Someone asked me recently if chemistry matters in a relationship and my answer is, yes. Chemistry matters. Chemistry makes a huge difference in a relationship.
Don’t get me wrong. you can have a relationship without chemistry. Probably even a good one. I’ve never tried it, but thousands of years of arranged marriages, across dozens of cultures, seem to suggest that something was (is) working.
Besides, I’ve talked to hundreds of married couples, most of whom who have been married longer than the two minutes I have, and not a single one of them has failed to mention the importance of friendship. In fact, they always get kind of serious when they talk about it. They lean in and look around, like they’re telling you a secret.
Friendship is what gets you to twenty years, thirty years, fifty years. Not passion.
But does that mean that “chemistry” doesn’t matter? I doubt it.
The hardest part about “chemistry” as we understand it is that it often points us in the wrong direction. Don’t you think? Chemistry is powerful. Feelings are powerful. Sometimes even more powerful than our thoughts, so if you’re anything like me, sometimes chemistry has walked you into some really unhealthy situations.
Does that mean we start ignoring chemistry?
Does it mean we date with our heads instead of our hearts?
I don’t think so.
When I was dating, I used to think that I only had “chemistry” with guys who were kind of rude to me, who were cold and disinterested. I would get so frustrated because I wanted to date nice guys. I really did.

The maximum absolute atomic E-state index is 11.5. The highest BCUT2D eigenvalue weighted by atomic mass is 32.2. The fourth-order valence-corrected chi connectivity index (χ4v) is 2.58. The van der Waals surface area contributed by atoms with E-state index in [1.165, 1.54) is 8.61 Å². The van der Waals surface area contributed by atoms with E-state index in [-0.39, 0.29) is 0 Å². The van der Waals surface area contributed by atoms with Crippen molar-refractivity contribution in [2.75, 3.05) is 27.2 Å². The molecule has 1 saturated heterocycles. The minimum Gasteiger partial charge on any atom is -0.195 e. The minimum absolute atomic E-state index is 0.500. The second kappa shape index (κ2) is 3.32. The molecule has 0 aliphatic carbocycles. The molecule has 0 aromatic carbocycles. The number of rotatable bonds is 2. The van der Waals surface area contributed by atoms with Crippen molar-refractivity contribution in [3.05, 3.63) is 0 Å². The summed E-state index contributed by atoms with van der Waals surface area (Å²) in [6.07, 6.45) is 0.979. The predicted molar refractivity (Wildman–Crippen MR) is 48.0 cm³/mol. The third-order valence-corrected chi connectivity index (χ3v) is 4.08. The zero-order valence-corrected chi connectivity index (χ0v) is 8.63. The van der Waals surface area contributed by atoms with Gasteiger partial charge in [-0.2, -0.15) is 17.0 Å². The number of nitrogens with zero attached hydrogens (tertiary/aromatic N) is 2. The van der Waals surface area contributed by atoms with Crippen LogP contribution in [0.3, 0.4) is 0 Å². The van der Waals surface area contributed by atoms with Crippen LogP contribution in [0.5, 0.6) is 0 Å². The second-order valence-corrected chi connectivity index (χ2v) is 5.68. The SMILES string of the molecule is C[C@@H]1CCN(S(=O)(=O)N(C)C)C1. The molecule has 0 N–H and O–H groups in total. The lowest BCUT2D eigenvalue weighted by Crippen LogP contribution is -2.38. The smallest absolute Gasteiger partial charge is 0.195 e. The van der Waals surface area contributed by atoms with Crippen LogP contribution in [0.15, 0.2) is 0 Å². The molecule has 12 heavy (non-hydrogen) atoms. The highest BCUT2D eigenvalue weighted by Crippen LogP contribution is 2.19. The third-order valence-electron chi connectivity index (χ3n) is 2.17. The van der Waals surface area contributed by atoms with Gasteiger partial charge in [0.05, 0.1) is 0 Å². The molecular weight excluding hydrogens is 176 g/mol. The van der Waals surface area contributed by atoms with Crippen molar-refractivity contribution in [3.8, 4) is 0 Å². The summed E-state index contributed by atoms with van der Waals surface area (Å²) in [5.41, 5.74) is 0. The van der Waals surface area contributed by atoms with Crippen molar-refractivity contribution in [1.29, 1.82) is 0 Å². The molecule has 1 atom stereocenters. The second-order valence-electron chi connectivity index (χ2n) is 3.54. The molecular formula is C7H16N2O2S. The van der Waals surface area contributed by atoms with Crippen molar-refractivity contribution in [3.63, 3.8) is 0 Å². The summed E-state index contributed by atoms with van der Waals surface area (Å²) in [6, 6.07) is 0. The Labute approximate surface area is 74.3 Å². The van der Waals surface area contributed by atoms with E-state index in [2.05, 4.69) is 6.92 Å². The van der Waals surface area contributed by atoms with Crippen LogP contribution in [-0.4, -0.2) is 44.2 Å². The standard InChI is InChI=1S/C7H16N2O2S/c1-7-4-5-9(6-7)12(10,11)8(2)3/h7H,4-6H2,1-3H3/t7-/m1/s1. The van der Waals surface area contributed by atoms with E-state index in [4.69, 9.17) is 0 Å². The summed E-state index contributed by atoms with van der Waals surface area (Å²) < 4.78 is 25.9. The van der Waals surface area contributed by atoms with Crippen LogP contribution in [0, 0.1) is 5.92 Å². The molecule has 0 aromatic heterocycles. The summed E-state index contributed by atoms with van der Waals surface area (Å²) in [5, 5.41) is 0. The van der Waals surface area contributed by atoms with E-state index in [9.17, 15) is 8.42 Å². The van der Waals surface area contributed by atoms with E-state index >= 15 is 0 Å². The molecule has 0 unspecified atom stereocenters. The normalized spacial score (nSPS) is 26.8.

But I just didn’t feel that chemistry. You know?
So I went back and forth for a long time. What should I do? Should I date nice guys that I didn’t feel chemistry with? Should I keep dating for chemistry, even though it seemed to turn into bad situations?
I never really came up with an answer to those questions. Instead, I realized that the “chemistry” I felt with certain people said more about me than it did about them, and more than it did about our relationship.
Which meant that I had to ask myself some hard questions.
What did it say about me that I was always attracted to men who were only halfway committed?
Turns out that looking at my “chemistry” with certain people gave me opportunities to find healing. That’s why chemistry was important to me.
I have really strong chemistry with my husband. Really strong.
And chemistry, with us at least, can look like a fourth of july firework show, or it can look like Chernobyl. It can be a romantic evening spread on a blanket on a riverbank, admiring the beauty. Or it can be wreckage.
Chemistry matters. Because we get to choose.
Popular culture loves to talk about chemistry. It’s the most important thing to us. We fall in love at first sight, and then fall out of it. Whatever. We just want to be happy.
If we make chemistry our God, the result will be cataclysmic.
But what if we just allow chemistry to inform us?
What happens when we see chemistry as an opportunity to see ourselves, our brokenness, our twisted thinking, our identity crisis? What happens when we see moments of chemistry (anger, frustration, passion, elation) as opportunities to grow?
Question: Has chemistry ever pointed you in the wrong direction? Do you have chemistry with your significant other now?